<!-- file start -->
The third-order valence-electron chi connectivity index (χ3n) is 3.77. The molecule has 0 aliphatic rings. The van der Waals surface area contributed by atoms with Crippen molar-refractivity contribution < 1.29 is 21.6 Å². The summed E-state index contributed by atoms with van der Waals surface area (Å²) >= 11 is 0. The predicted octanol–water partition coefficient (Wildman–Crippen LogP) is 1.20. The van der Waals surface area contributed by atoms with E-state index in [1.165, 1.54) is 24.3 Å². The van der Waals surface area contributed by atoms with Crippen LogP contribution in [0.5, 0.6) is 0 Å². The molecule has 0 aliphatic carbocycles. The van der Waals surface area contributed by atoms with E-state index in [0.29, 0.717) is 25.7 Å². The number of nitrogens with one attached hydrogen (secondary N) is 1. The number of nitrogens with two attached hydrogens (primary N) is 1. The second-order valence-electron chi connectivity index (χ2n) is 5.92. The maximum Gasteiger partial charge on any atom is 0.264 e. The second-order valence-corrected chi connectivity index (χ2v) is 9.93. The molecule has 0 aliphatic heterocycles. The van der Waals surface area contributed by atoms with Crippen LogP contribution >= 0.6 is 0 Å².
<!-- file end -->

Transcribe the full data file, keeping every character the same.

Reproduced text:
The third-order valence-electron chi connectivity index (χ3n) is 3.77. The molecule has 0 aliphatic rings. The van der Waals surface area contributed by atoms with Crippen molar-refractivity contribution < 1.29 is 21.6 Å². The summed E-state index contributed by atoms with van der Waals surface area (Å²) >= 11 is 0. The predicted octanol–water partition coefficient (Wildman–Crippen LogP) is 1.20. The van der Waals surface area contributed by atoms with E-state index in [1.165, 1.54) is 24.3 Å². The van der Waals surface area contributed by atoms with Crippen LogP contribution in [0.5, 0.6) is 0 Å². The molecule has 0 aliphatic carbocycles. The van der Waals surface area contributed by atoms with E-state index in [0.29, 0.717) is 25.7 Å². The number of nitrogens with one attached hydrogen (secondary N) is 1. The number of nitrogens with two attached hydrogens (primary N) is 1. The second-order valence-electron chi connectivity index (χ2n) is 5.92. The maximum Gasteiger partial charge on any atom is 0.264 e. The second-order valence-corrected chi connectivity index (χ2v) is 9.93. The molecule has 0 aliphatic heterocycles. The van der Waals surface area contributed by atoms with Crippen LogP contribution >= 0.6 is 0 Å².